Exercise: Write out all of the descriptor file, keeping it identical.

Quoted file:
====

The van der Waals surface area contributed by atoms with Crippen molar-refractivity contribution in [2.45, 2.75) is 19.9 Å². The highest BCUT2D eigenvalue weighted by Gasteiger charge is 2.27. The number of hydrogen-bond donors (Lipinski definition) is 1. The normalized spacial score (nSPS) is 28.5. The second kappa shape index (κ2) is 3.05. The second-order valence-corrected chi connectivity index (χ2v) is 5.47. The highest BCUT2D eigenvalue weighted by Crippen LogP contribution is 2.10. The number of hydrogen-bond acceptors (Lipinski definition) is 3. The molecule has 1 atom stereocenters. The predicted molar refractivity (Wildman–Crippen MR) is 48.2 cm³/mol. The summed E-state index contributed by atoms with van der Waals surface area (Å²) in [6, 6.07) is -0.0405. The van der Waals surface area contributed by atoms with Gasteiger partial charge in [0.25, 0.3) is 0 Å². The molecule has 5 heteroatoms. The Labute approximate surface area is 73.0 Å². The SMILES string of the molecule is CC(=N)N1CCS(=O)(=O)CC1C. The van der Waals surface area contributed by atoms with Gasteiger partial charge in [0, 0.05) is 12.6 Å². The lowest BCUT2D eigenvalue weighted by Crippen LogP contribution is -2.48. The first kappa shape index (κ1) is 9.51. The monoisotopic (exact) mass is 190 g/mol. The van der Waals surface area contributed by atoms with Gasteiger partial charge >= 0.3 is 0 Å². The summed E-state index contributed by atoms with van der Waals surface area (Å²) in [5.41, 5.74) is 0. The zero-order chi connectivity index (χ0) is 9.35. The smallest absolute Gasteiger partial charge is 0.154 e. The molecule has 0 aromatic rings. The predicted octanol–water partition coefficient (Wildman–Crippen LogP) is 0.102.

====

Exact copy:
The van der Waals surface area contributed by atoms with Crippen molar-refractivity contribution in [2.45, 2.75) is 19.9 Å². The highest BCUT2D eigenvalue weighted by Gasteiger charge is 2.27. The number of hydrogen-bond donors (Lipinski definition) is 1. The normalized spacial score (nSPS) is 28.5. The second kappa shape index (κ2) is 3.05. The second-order valence-corrected chi connectivity index (χ2v) is 5.47. The highest BCUT2D eigenvalue weighted by Crippen LogP contribution is 2.10. The number of hydrogen-bond acceptors (Lipinski definition) is 3. The molecule has 1 atom stereocenters. The predicted molar refractivity (Wildman–Crippen MR) is 48.2 cm³/mol. The summed E-state index contributed by atoms with van der Waals surface area (Å²) in [6, 6.07) is -0.0405. The van der Waals surface area contributed by atoms with Gasteiger partial charge in [0.25, 0.3) is 0 Å². The molecule has 5 heteroatoms. The Labute approximate surface area is 73.0 Å². The SMILES string of the molecule is CC(=N)N1CCS(=O)(=O)CC1C. The van der Waals surface area contributed by atoms with Gasteiger partial charge in [0, 0.05) is 12.6 Å². The lowest BCUT2D eigenvalue weighted by Crippen LogP contribution is -2.48. The first kappa shape index (κ1) is 9.51. The monoisotopic (exact) mass is 190 g/mol. The van der Waals surface area contributed by atoms with Gasteiger partial charge >= 0.3 is 0 Å². The summed E-state index contributed by atoms with van der Waals surface area (Å²) in [5.41, 5.74) is 0. The zero-order chi connectivity index (χ0) is 9.35. The smallest absolute Gasteiger partial charge is 0.154 e. The molecule has 0 aromatic rings. The predicted octanol–water partition coefficient (Wildman–Crippen LogP) is 0.102.